Imperial Valley

The Imperial Valley, also known as the Salton Trough or Salton Sink, is an extensively irrigated area in California, located between the Riverside and Imperial Counties. It is one of California’s major producers of broccoli, potatoes, spinach, onion, sweet corns, and cauliflower. The Valley was named “Imperial Valley” towards the beginning of the 21st century by land investors known as the Imperial Land Company.  The area is now the location for El Centro metropolitan area. The Mexicali Valley lies south of the “South Border” (south of the Imperial Valley)

Geography Of The Imperial Valley

Watering a farm in Imperial Vallet, California
Watering a farm in Imperial Valley, California.

The Imperial Valley is part of the California Desert located in southern California’s counties of Riverside and Imperial. It forms part of the Gulf of California, extending southwards for about 80 kilometers from the saline Salton Sea into Baja California, Mexico. The Imperial Valley, Riverside County, and Imperial County form the Salton Sink (Trough). The Colorado River borders the Valley on the east, while the Salton Sea is on the west. The Coachella Valley is to the north. The Valley's portion at the edge of the Salton Sea is located almost entirely 72 meters below sea level. 

The Imperial Valley was an extension of the Gulf of California until it was cut off from the Gulf by deposits from the Colorado River Delta’s fan. Barren mountains and dunes surrounded the Valley, making it difficult to access and inhabit. In 1901, the Imperial (Alamo) Canal diverted part of the Colorado River into the Imperial Valley to provide water for irrigation. However, the irrigation channels were destroyed by the 1905-1907 floodwaters that also formed the saline Salton Sea.

Climate

Imperial valley
Campers camping in RV's at the sand dunes. Editorial credit: Badger13 / Shutterstock.com

As part of the Colorado Desert, the Imperial Valley experiences a hot desert climate. Temperatures are extremely high, reaching over 38 degrees Celsius during summer. However, the temperatures are unusually mild from late October to mid-April. The Valley receives the most sunlight in the US during winter, averaging over 8 hours of sunlight daily. The area also receives low rainfall of about 74 millimeters annually. The Valley has not received snow for almost nine decades now, with the last snowfall recorded on December 12, 1932.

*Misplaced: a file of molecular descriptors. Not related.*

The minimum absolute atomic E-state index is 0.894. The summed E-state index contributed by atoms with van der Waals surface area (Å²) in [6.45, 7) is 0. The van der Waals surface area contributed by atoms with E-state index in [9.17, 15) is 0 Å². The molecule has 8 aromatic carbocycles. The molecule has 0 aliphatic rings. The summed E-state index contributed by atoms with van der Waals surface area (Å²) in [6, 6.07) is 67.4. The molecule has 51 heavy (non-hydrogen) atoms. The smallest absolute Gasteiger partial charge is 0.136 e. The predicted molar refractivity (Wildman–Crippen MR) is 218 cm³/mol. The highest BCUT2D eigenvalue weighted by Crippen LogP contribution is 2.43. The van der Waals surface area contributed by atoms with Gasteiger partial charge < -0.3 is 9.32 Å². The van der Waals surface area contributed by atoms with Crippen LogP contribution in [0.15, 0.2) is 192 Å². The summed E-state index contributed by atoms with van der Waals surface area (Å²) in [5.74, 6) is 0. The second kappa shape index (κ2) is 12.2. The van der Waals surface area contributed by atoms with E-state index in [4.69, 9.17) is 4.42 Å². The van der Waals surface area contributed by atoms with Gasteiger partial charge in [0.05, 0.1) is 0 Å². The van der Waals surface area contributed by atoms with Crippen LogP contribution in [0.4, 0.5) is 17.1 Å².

Demographics Of The Imperial Valley

The Imperial Valley is mainly located in Imperial County, which has a population of about 180,000 people. The main population centers in the area are El Centro, Brawley, Imperial, and Calexico. El Centro is the largest city in the Valley, with about 44,000 people. However, the El Centro metropolitan area has about 175,000 residents. Calexico, located on the Mexican border, is the second-largest city with 39,000 residents, while Brawley is home to 26,400 people. Other large towns in the Imperial Valley are Westmoreland, Calipatria, and Holtville.

Economy Of The Imperial Valley

Imperial valley crops
Cabbage growing in a large field in Imperial Valley, California.

The economy of the Imperial Valley agriculture and boasts about 2000 square kilometers of cultivated land and about 5,000 kilometers of irrigation canals. The Colorado River supplies the valley with irrigation water through the 132-km-long All-American Canal. The Valley produces cotton, alfalfa, spinach, cauliflower, sugar beets, broccoli, potatoes, and onions. Agriculture accounts for about 48% of the workforce in the Imperial Valley.

Salton Sea in the Imperial Valley
The Salton Sea in the Imperial Valley region.

Retail trade and tourism are also major industries in the Imperial Valley and County, with many tourists coming to the area to explore the Salton Sea and Algodones Dunes. Other attractions include Blue Angles, Fort Yuma, Salton Sea volcanoes and mud pots, Salvation Mountain, Colorado River, and Imperial National Wildlife Refuge. The Valley is also a major source of renewable energy because of available sun resources, large tracts of unused land, and its proximity to major cities. The area generates geothermal and solar energies and is part of California’s plan to produce 33% of its energy from renewable sources.

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